Thursday, December 26, 2013

So Close, Yet So Far...

  It sure has been a long time... the blog fizzled out but the year did not! My last post in July had me at 264 ticks and I was slowly creeping along. As of the end of December I am currently at 298 birds and going crazy hunting down the last two species to hit my goal of 300. Since that fateful day at Barnes with the Carolina Chickadee I have managed to come across some great migrants and MEGA rarities while also missing some key birds for the year. My worst miss has to be Mississippi Kite. I have tried everything possible for years to see one and it never works. When I say everything, I  mean EVERYTHING! Sitting for hours at the Florida Keys Hawkwatch only to hear that I missed one right before I arrived or right after I left; hawkwatching from every location in Miami-Dade that birders had previously seen them; even in North Carolina where one had been reported the day before I went looking! I figured it was a tricky bird but I would make up for it by coming across  Philadelphia Vireo and Wood Thrush which usually show up in small numbers every fall migration. Unfortunately this would not be a good year for either of them and I ended up missing both! Luckily some unexpected rarities showed up that gave me a boost of confidence to keep my head up and continue stomping through Miami-Dade in a relentless search for year birds.

One of these things is not like the others...

  One of the top rarities this year has to be the Red-footed Booby found on Pacific Reef Light on November 1st while out on a pelagic aka Toelagic. As Roberto "Toe" Torres pulled up the lighthouse we saw a large number of Brown Boobies perched and off the bat started sifting through them hoping to get lucky and that's exactly what happened! After about 20 seconds Larry "The Man" Manfredi yells out "GOT ONE!!!" and the rest is history. All the other boobies flushed off but the Red-footed stayed in place and let us get great photographs before we moved on. Of course with my luck the boat broke down about 15 miles offshore and it took over 3 hrs to get towed back in to Black Point Marina. Needless to say we were all sun burnt and exhausted but who cares, WE GOT A GREAT YEAR BIRD!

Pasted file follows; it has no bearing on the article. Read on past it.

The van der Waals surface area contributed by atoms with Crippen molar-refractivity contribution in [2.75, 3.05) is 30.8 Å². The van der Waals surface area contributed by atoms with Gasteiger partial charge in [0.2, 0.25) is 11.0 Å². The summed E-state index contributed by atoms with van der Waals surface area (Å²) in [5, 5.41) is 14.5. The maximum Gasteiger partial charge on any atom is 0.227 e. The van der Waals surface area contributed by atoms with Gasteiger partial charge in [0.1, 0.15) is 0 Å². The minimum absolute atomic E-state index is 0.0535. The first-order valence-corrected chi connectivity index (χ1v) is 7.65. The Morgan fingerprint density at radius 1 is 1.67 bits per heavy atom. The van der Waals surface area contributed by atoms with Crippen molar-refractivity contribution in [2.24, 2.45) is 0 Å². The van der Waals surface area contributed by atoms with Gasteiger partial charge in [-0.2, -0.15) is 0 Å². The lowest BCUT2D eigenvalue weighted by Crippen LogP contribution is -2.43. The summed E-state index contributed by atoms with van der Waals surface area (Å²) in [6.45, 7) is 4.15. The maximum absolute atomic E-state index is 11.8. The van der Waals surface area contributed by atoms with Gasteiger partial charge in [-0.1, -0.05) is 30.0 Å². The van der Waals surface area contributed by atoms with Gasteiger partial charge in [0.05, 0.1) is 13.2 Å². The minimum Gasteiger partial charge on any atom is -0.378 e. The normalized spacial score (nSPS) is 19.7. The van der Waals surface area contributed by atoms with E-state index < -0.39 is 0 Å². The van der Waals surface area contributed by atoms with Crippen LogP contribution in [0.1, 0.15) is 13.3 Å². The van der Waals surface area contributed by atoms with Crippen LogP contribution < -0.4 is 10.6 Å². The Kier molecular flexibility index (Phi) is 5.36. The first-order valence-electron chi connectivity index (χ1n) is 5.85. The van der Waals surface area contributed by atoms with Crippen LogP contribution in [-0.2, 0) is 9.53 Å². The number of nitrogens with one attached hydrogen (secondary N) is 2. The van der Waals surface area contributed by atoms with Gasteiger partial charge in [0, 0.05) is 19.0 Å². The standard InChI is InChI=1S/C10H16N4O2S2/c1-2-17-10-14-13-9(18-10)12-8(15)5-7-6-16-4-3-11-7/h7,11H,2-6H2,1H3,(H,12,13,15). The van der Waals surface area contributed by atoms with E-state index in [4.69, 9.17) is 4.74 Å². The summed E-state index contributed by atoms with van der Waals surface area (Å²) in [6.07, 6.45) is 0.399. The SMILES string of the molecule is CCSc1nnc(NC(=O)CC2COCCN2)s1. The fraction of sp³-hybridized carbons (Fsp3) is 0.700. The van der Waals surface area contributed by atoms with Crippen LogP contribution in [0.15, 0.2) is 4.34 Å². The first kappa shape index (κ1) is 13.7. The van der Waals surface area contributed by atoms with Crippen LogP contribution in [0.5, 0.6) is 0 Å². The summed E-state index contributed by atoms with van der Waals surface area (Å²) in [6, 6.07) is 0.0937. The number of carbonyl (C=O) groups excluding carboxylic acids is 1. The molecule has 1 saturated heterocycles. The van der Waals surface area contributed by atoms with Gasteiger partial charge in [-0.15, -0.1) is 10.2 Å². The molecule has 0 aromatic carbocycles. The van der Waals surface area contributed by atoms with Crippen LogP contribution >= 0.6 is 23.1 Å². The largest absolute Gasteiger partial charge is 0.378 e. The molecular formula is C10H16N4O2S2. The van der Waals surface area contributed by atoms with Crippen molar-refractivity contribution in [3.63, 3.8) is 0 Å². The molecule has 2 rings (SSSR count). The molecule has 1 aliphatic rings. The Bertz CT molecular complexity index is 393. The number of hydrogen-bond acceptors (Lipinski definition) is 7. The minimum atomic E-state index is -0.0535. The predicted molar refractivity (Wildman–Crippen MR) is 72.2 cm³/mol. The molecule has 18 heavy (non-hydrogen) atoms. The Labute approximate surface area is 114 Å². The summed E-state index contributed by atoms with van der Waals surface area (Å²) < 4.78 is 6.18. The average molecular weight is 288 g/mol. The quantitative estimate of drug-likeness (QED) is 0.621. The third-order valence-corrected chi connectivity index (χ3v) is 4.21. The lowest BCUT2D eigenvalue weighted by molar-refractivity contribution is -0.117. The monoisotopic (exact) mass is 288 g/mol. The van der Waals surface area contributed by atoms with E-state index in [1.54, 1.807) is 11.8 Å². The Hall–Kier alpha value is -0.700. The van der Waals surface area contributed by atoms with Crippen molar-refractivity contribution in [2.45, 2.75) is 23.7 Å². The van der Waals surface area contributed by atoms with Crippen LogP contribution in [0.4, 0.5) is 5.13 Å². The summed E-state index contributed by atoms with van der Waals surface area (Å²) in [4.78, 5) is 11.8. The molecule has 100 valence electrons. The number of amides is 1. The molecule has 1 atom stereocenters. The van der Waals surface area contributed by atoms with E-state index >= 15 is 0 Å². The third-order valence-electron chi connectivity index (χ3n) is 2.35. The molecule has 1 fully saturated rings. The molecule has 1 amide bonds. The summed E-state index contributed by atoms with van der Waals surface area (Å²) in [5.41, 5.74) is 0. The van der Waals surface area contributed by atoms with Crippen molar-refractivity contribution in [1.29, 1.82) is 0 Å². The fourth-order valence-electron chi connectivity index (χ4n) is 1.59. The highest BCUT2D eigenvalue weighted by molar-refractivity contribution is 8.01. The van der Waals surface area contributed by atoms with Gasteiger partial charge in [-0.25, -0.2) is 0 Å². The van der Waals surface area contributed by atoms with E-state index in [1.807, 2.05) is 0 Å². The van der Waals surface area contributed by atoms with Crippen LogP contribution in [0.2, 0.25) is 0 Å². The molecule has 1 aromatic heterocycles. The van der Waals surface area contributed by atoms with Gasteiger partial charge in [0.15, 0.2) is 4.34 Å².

All that wishful thinking paid off!

  Another great year bird is still under review at this point and time. Depending on whether it is accepted by the Florida Ornithological Society Review Committee I can keep it on my list or I'm losing an important tick. The bird was found in an extremely delicate location so reporting it was out of the question. The only reason I saw it was because I am a county employee and allowed in the sewage treatment plant where it was hanging out for a couple days. Unfortunately since September 11th security around the area has been increased exponentially and if someone so much as even stops and looks in they will escorted WAY out of the area. It's a shame because before it was common to have people with their scopes looking for rarities but now everyone is considered a threat.

A gorgeous duck feeding in a sewage plant... how ironic

  This White-cheeked Pintail enjoyed the sludge drying ponds enough to stick around for a couple days while associating with Northern Shovelers, Green-winged Teals and Mottled Ducks. Even though most pintails are automatically considered escapees this one in particular has a real good argument to suggest vagrancy! Hopefully the FOSRC feels the way...

My second La Sagra's Flycatcher this year

  Even though I got La Sagra's Flycatcher earlier this year, not too many people can say they saw TWO in one year. This is the 11th Caribbean vagrant I have seen in 2013 along with 2 Monroe County specialties. It sure has been a break out year for birds crossing the Atlantic but I wouldn't mind trading this flycatcher in for an American Pipit. With less than a week left I am going to really to have to work as hard as ever to find the two last birds needed to reach my original goal of 300. I guess I can always sleep in 2014!

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